Upon graduation from college this year, I look at where I am now and where I want to be. Columbia University has had a remarkable impact on my outlook in so many ways—introducing me to cultures, religions, philosophies, science, broadening the scope of my knowledge and understanding. The impact of those influences will stay with me as I contemplate my ambitions in terms of my career and my goal of traveling the world.
I now work as a software engineer for a full-service advertising company. Beyond a career in that line of work, I aim to become a tech entrepreneur. I could have, on the way to pursuing my objectives, ended up at other fine colleges in different parts of the country from which I also received enticing offers. While I chose Columbia, being a first-generation graduate would mean as much to me no matter which college I attended.
This graduation milestone has all the more meaning because the message that careers and college are for everyone is not heard as much as it should be in Northeast D.C., where I grew up and went to school. In this, I was fortunate that my family and friends were so supportive of my aspirations, as were my many mentors, teachers and advisors at high school.
I also am fortunate to have made many friends at Columbia. As a student-athlete, my football brethren and I immediately bonded. Learning about each other’s strengths, weaknesses, and aspirations made me feel at home. Next, I made friends beyond the team. This was slightly harder to do initially, but became easier over time, especially as my liberal arts perspective broadened my views.
What I found at Columbia is that preparation, composure and adaptability paved the way for my success in college. Additionally, Friendship Collegiate Academy, a college preparatory public charter high school with an on-time high school graduation rate far above the D.C. average, helped prepared me. They emphasized the importance of becoming an ethical, literate, well-rounded, and self-sufficient citizen, and encouraged me to realize my potential with my 4.1 GPA.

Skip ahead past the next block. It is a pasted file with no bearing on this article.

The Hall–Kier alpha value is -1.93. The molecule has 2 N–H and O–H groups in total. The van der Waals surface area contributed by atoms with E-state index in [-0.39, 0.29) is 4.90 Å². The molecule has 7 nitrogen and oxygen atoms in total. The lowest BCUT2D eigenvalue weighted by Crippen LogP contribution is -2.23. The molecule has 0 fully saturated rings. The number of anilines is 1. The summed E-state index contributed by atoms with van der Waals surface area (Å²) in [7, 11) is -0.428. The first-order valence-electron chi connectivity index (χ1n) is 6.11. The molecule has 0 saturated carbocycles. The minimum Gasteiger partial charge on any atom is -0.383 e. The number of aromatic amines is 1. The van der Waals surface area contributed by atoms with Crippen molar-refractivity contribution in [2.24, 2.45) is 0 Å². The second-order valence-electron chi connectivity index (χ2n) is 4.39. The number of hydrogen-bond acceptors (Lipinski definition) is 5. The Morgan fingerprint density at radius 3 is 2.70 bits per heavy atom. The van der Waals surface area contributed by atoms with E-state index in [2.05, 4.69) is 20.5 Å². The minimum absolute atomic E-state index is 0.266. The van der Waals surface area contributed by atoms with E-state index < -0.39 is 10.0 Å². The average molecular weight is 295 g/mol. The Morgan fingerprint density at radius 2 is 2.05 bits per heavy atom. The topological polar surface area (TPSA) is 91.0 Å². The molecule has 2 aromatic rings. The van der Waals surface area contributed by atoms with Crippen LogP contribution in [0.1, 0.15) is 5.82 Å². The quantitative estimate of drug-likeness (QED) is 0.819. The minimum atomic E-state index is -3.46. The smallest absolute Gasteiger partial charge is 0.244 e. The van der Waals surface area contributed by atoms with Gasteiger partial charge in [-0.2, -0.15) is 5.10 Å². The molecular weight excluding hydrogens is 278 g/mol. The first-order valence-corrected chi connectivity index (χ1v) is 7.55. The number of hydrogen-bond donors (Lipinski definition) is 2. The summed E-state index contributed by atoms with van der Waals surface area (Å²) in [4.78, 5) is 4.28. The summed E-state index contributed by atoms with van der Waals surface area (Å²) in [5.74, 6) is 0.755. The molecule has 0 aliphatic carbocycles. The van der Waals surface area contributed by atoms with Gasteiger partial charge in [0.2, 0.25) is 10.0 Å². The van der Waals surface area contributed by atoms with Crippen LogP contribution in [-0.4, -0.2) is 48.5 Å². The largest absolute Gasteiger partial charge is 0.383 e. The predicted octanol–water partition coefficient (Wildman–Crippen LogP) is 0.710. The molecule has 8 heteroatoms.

Of those qualities, “well-rounded” proved to be the most vital during my college tenure. Like a circle, bit by bit, I acquired more and more knowledge, through my college courses and while being surrounded by some of the most brilliant minds.
And backing up all of the positive influences in my life were scholarships—Friendship Scholars; the D.C. Association for Chartered Public Schools, which named me the most successful D.C. public charter school college graduate of the year; Columbia Financial Aid; and Grace UMC, helping with my dreams when it became time to go to college.
As I look to the future, I feel confident that more of what has taken me to this point will take me further still.
This month, thousands of high school students will graduate from charter schools across the county. We are so impressed by everything that these students have accomplished and can’t wait to see what the future holds. Check back here every day to see a new charter school graduate in our 30 Days of Grad series. Want to share your story? Join the conversation using#30DaysOfGrad.